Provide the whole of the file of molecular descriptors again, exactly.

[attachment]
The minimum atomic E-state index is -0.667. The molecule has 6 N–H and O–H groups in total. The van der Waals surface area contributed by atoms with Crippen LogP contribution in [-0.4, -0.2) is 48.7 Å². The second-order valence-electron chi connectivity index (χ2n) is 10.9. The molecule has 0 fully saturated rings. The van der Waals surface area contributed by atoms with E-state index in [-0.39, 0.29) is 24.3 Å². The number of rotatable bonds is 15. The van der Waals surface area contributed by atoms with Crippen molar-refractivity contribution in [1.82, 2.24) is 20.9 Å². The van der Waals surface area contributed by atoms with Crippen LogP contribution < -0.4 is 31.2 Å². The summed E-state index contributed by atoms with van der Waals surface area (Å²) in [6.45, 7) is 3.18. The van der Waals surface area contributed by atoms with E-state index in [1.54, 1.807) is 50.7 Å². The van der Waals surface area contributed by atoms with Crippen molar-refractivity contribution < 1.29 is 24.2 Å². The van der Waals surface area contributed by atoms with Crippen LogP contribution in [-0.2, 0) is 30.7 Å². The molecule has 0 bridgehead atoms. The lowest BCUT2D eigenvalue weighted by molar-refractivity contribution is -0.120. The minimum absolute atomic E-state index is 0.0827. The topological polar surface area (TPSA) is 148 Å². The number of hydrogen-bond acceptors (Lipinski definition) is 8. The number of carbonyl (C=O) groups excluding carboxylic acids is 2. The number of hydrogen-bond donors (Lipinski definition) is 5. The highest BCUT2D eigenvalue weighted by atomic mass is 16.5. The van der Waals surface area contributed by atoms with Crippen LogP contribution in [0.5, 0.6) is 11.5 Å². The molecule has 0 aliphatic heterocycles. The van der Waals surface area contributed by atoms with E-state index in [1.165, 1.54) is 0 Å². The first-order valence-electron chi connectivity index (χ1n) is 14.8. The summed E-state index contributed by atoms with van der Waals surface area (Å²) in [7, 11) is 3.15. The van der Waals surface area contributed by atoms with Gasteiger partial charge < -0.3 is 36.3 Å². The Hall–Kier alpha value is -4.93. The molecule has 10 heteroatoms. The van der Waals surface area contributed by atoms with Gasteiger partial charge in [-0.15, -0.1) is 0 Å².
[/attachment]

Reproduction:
The minimum atomic E-state index is -0.667. The molecule has 6 N–H and O–H groups in total. The van der Waals surface area contributed by atoms with Crippen LogP contribution in [-0.4, -0.2) is 48.7 Å². The second-order valence-electron chi connectivity index (χ2n) is 10.9. The molecule has 0 fully saturated rings. The van der Waals surface area contributed by atoms with E-state index in [-0.39, 0.29) is 24.3 Å². The number of rotatable bonds is 15. The van der Waals surface area contributed by atoms with Crippen molar-refractivity contribution in [1.82, 2.24) is 20.9 Å². The van der Waals surface area contributed by atoms with Crippen LogP contribution < -0.4 is 31.2 Å². The summed E-state index contributed by atoms with van der Waals surface area (Å²) in [6.45, 7) is 3.18. The van der Waals surface area contributed by atoms with E-state index in [1.54, 1.807) is 50.7 Å². The van der Waals surface area contributed by atoms with Crippen molar-refractivity contribution < 1.29 is 24.2 Å². The van der Waals surface area contributed by atoms with Crippen LogP contribution in [-0.2, 0) is 30.7 Å². The molecule has 0 bridgehead atoms. The lowest BCUT2D eigenvalue weighted by molar-refractivity contribution is -0.120. The minimum absolute atomic E-state index is 0.0827. The topological polar surface area (TPSA) is 148 Å². The number of hydrogen-bond acceptors (Lipinski definition) is 8. The number of carbonyl (C=O) groups excluding carboxylic acids is 2. The number of hydrogen-bond donors (Lipinski definition) is 5. The highest BCUT2D eigenvalue weighted by atomic mass is 16.5. The van der Waals surface area contributed by atoms with Crippen LogP contribution in [0.5, 0.6) is 11.5 Å². The molecule has 0 aliphatic heterocycles. The van der Waals surface area contributed by atoms with E-state index in [1.165, 1.54) is 0 Å². The first-order valence-electron chi connectivity index (χ1n) is 14.8. The summed E-state index contributed by atoms with van der Waals surface area (Å²) in [7, 11) is 3.15. The van der Waals surface area contributed by atoms with Gasteiger partial charge < -0.3 is 36.3 Å². The Hall–Kier alpha value is -4.93. The molecule has 10 heteroatoms. The van der Waals surface area contributed by atoms with Gasteiger partial charge in [-0.15, -0.1) is 0 Å².